The Witches: Salem, 1692

2016 is off to a bad start. In terms of books, that is.

When I picked up The Witches, I thought it would be a fun little historical fiction type of thing focusing on one woman or family involved in the Salem witch trials, something this longtime Buffy fan could certainly get into. What I got instead, and perhaps I should have read the inside cover a bit more carefully, was basically a long textbook about 17th century Massachusetts Bay Colony with a whole lot of confusing details, particularly about government and religion, and most of which I couldn’t remember from page to page because I was so unbelievably disinterested in what I was reading. (That’s why it took me so long to finish the book — I couldn’t remember what I had already read every time I picked it up again — and that’s why I can’t even recap it for this blog. I don’t remember any of it!)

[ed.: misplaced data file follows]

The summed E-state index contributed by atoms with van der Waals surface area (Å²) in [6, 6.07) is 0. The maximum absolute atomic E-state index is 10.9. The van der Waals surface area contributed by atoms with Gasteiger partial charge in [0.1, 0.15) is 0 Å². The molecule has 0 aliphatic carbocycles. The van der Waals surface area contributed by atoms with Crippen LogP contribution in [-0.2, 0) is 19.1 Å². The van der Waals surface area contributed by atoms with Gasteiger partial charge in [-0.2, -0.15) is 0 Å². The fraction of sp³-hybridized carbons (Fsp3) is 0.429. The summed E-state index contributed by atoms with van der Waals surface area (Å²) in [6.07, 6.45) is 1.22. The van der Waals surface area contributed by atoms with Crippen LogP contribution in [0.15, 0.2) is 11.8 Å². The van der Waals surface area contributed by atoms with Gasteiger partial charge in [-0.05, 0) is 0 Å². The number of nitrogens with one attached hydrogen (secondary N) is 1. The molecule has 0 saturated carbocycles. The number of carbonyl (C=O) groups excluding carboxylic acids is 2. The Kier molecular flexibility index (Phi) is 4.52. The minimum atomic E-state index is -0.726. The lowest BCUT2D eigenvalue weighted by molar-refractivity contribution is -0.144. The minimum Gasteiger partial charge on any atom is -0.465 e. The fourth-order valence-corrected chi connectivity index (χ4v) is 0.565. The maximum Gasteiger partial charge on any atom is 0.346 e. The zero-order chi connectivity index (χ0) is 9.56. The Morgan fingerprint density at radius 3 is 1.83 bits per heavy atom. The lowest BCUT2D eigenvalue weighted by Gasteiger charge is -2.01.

Why did I continue reading it if I hated it so much, you wonder? Because I had to prove to myself that I could. I like my easy beach reads and my teen romance stories, but every now and then I need to change it up and I just had to prove to myself that my 28-year-old brain could physically get through reading something like this. That, and every now and then my optimistic side rears its ugly head and I kept hoping it would get better. It didn’t. It confused the mess out of me, and the only new thing I learned is that people in that place at that time were quite sick in the head for what they did to all those women (and some men), and even more so for trying to erase all of it from historical records.

So, now I know: The only book called “The Witches” I should read is the one by Roald Dahl. I never see a woman wearing square-toed shoes without thinking of it.



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